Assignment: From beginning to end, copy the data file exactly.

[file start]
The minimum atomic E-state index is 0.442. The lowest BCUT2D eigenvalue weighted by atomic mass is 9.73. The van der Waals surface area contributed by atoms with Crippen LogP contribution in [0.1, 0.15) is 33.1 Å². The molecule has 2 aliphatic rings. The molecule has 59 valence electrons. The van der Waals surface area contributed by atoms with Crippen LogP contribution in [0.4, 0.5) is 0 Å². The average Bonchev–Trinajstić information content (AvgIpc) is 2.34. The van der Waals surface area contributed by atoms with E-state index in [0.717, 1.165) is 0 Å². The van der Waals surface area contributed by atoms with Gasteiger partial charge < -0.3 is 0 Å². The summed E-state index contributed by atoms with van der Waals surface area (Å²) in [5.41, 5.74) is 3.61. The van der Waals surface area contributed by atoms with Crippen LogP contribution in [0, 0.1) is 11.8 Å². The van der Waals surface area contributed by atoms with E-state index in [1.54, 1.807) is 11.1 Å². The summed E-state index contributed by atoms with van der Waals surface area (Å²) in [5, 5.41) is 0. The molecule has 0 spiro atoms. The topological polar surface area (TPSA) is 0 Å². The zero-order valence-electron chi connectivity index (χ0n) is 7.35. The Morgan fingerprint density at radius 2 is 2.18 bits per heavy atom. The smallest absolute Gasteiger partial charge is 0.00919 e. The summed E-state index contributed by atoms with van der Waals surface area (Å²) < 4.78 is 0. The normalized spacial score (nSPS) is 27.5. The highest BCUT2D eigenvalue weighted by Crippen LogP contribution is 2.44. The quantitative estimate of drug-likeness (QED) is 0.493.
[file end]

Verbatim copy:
The minimum atomic E-state index is 0.442. The lowest BCUT2D eigenvalue weighted by atomic mass is 9.73. The van der Waals surface area contributed by atoms with Crippen LogP contribution in [0.1, 0.15) is 33.1 Å². The molecule has 2 aliphatic rings. The molecule has 59 valence electrons. The van der Waals surface area contributed by atoms with Crippen LogP contribution in [0.4, 0.5) is 0 Å². The average Bonchev–Trinajstić information content (AvgIpc) is 2.34. The van der Waals surface area contributed by atoms with E-state index in [0.717, 1.165) is 0 Å². The van der Waals surface area contributed by atoms with Gasteiger partial charge < -0.3 is 0 Å². The summed E-state index contributed by atoms with van der Waals surface area (Å²) in [5.41, 5.74) is 3.61. The van der Waals surface area contributed by atoms with Crippen LogP contribution in [0, 0.1) is 11.8 Å². The van der Waals surface area contributed by atoms with E-state index in [1.54, 1.807) is 11.1 Å². The summed E-state index contributed by atoms with van der Waals surface area (Å²) in [5, 5.41) is 0. The molecule has 0 spiro atoms. The topological polar surface area (TPSA) is 0 Å². The zero-order valence-electron chi connectivity index (χ0n) is 7.35. The Morgan fingerprint density at radius 2 is 2.18 bits per heavy atom. The smallest absolute Gasteiger partial charge is 0.00919 e. The summed E-state index contributed by atoms with van der Waals surface area (Å²) < 4.78 is 0. The normalized spacial score (nSPS) is 27.5. The highest BCUT2D eigenvalue weighted by Crippen LogP contribution is 2.44. The quantitative estimate of drug-likeness (QED) is 0.493.